Letting go of your DVD collection?

The Minimalists made this curious post which caught my eye, along with some pretty startling statements like “Are you one of those people who collects DVDs, proudly displaying your stockpile on a wall or shelf or special area designated for your dozens of favorite movies? Have you ever thought about why you own all those DVDs? Do you plan to rewatch the same movies three or four times? If so, we’d like to posit a solution: get a life.”

Now at the last count we had more DVDs in the house than we will probably ever have time to watch, and I doubt the collection will ever be ‘complete’. Many of these discs are favourite films or TV shows I have loved all my life – do I rewatch them? You bet. And even if I haven’t watched them for a while, I know they are there, and I see that as ‘a good thing’.

You hear of houses groaning to the rafters with books, and they are described as personal libraries. Why are plastic cases and their contents seen as ‘trash’? I will never be a minimalist, and my little sitting room with its TV, Sky+ box, DVD/HD set, and those thousands of titles, is my favourite place to relax. There are books in here, too, and a ghetto blaster tape/radio/CD player, half of my CD collection, a phone, and a lava lamp. There are soft toys, ceramic cats, paperweights, pictures on the walls (a Gone With The Wind poster, a Bonzo Dog print), and an antique mirror, postcards, photos, and a clock which gently ticks.

My DVD collection is part of the fabric of this room. From where I am sitting I have access to sets of plays by Shakespeare, Shaw, Ibsen, Chekhov, Terence Rattigan, Oscar Wilde, Alan Bennett, as well as runs of Play for Today and Armchair Theatre. I have Monty Python’s TV show and films, all the Blackadders, Dad’s Army, Hancock, and Steptoes. I have period dramas from books by Dickens, Austen, Brontes, Hardy, and Catherine Cookson. I have historical dramas about the Tudor kings and queens. I have most of the Masterpiece Theatre and Mystery! shows, and a large collection relating to Sherlock Holmes. I have over 400 musical films. I have all the BFI industrial and documentary sets, and silent films ranging from Chaplin, Lloyd, Laurel and Hardy and Keaton through to Caligari, Nosferatu, Metropolis (four versions), Sunrise, Greed, The Blot, It, and Napoleon.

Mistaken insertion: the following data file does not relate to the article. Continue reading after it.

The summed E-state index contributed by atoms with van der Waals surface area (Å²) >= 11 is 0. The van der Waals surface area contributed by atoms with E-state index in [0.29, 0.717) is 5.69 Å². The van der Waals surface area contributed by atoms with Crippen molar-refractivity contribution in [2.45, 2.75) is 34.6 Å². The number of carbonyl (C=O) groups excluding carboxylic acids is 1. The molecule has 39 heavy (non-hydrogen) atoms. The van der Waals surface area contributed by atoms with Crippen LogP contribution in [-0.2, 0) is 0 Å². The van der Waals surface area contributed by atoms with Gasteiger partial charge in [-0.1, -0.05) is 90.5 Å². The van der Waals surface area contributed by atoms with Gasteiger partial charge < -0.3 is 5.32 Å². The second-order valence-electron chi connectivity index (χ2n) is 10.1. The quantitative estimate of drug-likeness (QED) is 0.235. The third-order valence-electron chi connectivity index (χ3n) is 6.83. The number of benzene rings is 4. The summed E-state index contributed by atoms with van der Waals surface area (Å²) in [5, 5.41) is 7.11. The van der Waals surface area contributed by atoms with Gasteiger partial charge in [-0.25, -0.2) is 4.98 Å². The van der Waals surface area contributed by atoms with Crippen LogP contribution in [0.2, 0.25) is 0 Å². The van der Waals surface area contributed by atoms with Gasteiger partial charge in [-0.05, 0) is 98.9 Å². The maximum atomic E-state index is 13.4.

I even have three of those cheapo Mill Creek multi-packs of 50 B pictures, because there are gems within. I have American, Spanish, Greek, French, German, Australian, and Dutch releases. The Forbidden Hollywood sets and the Treasures of American Cinema sets have pride of place with Upstairs Downstairs (the original) and collections of the work of Ken Loach, Mike Leigh, and Ken Russell. And there’s crime, too – Ruth Rendell, PD James, Barbara Vine, Minette Walters, Murder in Mind. There’s the big educational series of times past – Civilisation and The Ascent of Man – I don’t yet have America. And there are PIFs too – Charley Says, Apaches, Tufty and the Green Cross Code.

Children’s TV is here too – Bagpuss and the Clangers, Camberwick Green, Willo the Wisp, Pipkins. Thrillers, sitcoms, anthology series, horror films, girly weepies. Everything currently available by Dennis Potter. A bit of Pinter. Bilko, Dick Cavett, Face to Face, Edward Murrow. And dance too – Nureyev, Baryshnikov, Michael Clark, Matthew Bourne.

Far from not having ‘a life’ these discs have impacted on my life, reminding me of places I have visited, people I have known. Old favourites have stories and memories attached. New discoveries bring pleasure and peace.

No, my minimalist friends, I will not be letting go of this collection.

6 thoughts on “Letting go of your DVD collection?

  1. I totally agree with you, I too have a large DVD collection that I think gives something to my decor. You have a rather unique collection there 🙂

    1. Well, thank you. I call it ‘varied and diverse’ as I have many interests in TV and film. My only blind spots are Rambo and Tom Cruise.

  2. What a lovely way to describe your collection which sounds absolutely wonderful! It’s great to be in an era where such a thing is possible. Get a life? It sounds like you have a wonderfully rich one already! 🙂

    1. Well I know I’m preaching to the converted here – but yes, it is great that we can surround ourselves with ‘old friends’ in this way.

  3. Even after decluttering to fit into a smaller house, I still have lots of DVDs. Anything I will enjoy watching again deserves its place in my home.

    Many of my DVDs were bought second-hand from charity shops. I don’t buy stuff to impress other people or for the sake of having a ‘collection’.

    I suspect ‘The Minimalists’ used to be people who bought stuff because they thought they ought to, or to try to make themselves feel better. They have decided that they prefer having less stuff, and that’s fine for them.

    1. Hello! That’s months after we discussed this post 🙂 Yes all my titles have a place for a reason. I just can’t see myself ever being minimalist, I like my home to have a personality.

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